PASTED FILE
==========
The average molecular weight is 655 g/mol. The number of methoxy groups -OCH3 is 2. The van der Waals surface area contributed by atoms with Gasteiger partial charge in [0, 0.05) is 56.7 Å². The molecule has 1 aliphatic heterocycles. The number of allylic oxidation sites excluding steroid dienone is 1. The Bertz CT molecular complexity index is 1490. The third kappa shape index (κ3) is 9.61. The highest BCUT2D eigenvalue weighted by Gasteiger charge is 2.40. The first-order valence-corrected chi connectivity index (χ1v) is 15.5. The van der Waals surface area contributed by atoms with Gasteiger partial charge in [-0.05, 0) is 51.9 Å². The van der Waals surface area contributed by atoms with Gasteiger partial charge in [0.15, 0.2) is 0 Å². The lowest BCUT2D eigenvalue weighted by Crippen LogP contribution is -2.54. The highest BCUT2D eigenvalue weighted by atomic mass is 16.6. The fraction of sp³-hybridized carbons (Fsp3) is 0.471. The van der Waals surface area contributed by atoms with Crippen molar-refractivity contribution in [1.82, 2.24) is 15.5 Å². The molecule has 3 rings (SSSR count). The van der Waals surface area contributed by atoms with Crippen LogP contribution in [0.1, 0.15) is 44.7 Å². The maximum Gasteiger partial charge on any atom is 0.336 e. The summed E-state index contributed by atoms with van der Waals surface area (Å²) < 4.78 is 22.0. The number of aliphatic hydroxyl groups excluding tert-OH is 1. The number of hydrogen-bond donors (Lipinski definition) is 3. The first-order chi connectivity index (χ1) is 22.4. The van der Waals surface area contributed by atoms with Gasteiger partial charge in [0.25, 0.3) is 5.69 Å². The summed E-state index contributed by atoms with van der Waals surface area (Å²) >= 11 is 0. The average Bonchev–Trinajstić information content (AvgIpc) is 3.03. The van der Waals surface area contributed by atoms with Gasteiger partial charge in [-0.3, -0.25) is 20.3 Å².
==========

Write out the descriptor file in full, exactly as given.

The average molecular weight is 655 g/mol. The number of methoxy groups -OCH3 is 2. The van der Waals surface area contributed by atoms with Gasteiger partial charge in [0, 0.05) is 56.7 Å². The molecule has 1 aliphatic heterocycles. The number of allylic oxidation sites excluding steroid dienone is 1. The Bertz CT molecular complexity index is 1490. The third kappa shape index (κ3) is 9.61. The highest BCUT2D eigenvalue weighted by Gasteiger charge is 2.40. The first-order valence-corrected chi connectivity index (χ1v) is 15.5. The van der Waals surface area contributed by atoms with Gasteiger partial charge in [-0.05, 0) is 51.9 Å². The van der Waals surface area contributed by atoms with Gasteiger partial charge in [0.15, 0.2) is 0 Å². The lowest BCUT2D eigenvalue weighted by Crippen LogP contribution is -2.54. The highest BCUT2D eigenvalue weighted by atomic mass is 16.6. The fraction of sp³-hybridized carbons (Fsp3) is 0.471. The van der Waals surface area contributed by atoms with Crippen molar-refractivity contribution in [1.82, 2.24) is 15.5 Å². The molecule has 3 rings (SSSR count). The van der Waals surface area contributed by atoms with Crippen LogP contribution in [0.1, 0.15) is 44.7 Å². The maximum Gasteiger partial charge on any atom is 0.336 e. The summed E-state index contributed by atoms with van der Waals surface area (Å²) < 4.78 is 22.0. The number of aliphatic hydroxyl groups excluding tert-OH is 1. The number of hydrogen-bond donors (Lipinski definition) is 3. The first-order chi connectivity index (χ1) is 22.4. The van der Waals surface area contributed by atoms with Gasteiger partial charge in [0.25, 0.3) is 5.69 Å². The summed E-state index contributed by atoms with van der Waals surface area (Å²) >= 11 is 0. The average Bonchev–Trinajstić information content (AvgIpc) is 3.03. The van der Waals surface area contributed by atoms with Gasteiger partial charge in [-0.3, -0.25) is 20.3 Å².